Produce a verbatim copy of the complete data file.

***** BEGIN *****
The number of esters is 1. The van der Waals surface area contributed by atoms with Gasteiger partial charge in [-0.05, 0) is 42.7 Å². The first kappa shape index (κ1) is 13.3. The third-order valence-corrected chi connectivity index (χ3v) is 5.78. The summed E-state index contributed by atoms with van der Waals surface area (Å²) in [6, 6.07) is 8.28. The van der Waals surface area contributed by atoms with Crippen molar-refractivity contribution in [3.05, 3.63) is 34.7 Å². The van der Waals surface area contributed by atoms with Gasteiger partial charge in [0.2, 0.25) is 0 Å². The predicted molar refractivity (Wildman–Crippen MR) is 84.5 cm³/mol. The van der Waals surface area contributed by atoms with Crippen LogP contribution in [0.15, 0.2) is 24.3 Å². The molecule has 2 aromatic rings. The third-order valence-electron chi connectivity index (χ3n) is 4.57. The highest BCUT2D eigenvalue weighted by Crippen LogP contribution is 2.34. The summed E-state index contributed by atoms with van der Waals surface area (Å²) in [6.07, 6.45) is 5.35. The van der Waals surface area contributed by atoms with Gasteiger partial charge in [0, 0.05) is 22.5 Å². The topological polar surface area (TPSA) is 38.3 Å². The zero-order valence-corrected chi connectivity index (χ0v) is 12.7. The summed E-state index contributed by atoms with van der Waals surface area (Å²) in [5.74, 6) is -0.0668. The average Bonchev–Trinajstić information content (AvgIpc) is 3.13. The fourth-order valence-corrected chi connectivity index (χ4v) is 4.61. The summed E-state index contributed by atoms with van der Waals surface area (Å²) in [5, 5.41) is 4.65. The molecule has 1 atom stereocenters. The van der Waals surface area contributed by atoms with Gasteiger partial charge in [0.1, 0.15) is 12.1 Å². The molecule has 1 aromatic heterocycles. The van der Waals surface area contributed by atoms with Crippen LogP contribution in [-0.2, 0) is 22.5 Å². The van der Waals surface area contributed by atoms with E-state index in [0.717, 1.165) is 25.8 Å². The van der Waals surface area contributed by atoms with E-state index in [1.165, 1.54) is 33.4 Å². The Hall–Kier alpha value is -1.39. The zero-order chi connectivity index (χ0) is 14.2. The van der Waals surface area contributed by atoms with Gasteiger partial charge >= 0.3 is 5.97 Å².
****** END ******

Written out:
The number of esters is 1. The van der Waals surface area contributed by atoms with Gasteiger partial charge in [-0.05, 0) is 42.7 Å². The first kappa shape index (κ1) is 13.3. The third-order valence-corrected chi connectivity index (χ3v) is 5.78. The summed E-state index contributed by atoms with van der Waals surface area (Å²) in [6, 6.07) is 8.28. The van der Waals surface area contributed by atoms with Crippen molar-refractivity contribution in [3.05, 3.63) is 34.7 Å². The van der Waals surface area contributed by atoms with Gasteiger partial charge in [0.2, 0.25) is 0 Å². The predicted molar refractivity (Wildman–Crippen MR) is 84.5 cm³/mol. The van der Waals surface area contributed by atoms with Crippen LogP contribution in [0.15, 0.2) is 24.3 Å². The molecule has 2 aromatic rings. The third-order valence-electron chi connectivity index (χ3n) is 4.57. The highest BCUT2D eigenvalue weighted by Crippen LogP contribution is 2.34. The summed E-state index contributed by atoms with van der Waals surface area (Å²) in [6.07, 6.45) is 5.35. The van der Waals surface area contributed by atoms with Gasteiger partial charge in [0, 0.05) is 22.5 Å². The topological polar surface area (TPSA) is 38.3 Å². The zero-order valence-corrected chi connectivity index (χ0v) is 12.7. The summed E-state index contributed by atoms with van der Waals surface area (Å²) in [5.74, 6) is -0.0668. The average Bonchev–Trinajstić information content (AvgIpc) is 3.13. The fourth-order valence-corrected chi connectivity index (χ4v) is 4.61. The summed E-state index contributed by atoms with van der Waals surface area (Å²) in [5, 5.41) is 4.65. The molecule has 1 atom stereocenters. The van der Waals surface area contributed by atoms with Gasteiger partial charge in [0.1, 0.15) is 12.1 Å². The molecule has 1 aromatic heterocycles. The van der Waals surface area contributed by atoms with Crippen LogP contribution in [-0.2, 0) is 22.5 Å². The van der Waals surface area contributed by atoms with E-state index in [0.717, 1.165) is 25.8 Å². The van der Waals surface area contributed by atoms with E-state index in [1.165, 1.54) is 33.4 Å². The Hall–Kier alpha value is -1.39. The zero-order chi connectivity index (χ0) is 14.2. The van der Waals surface area contributed by atoms with Gasteiger partial charge >= 0.3 is 5.97 Å².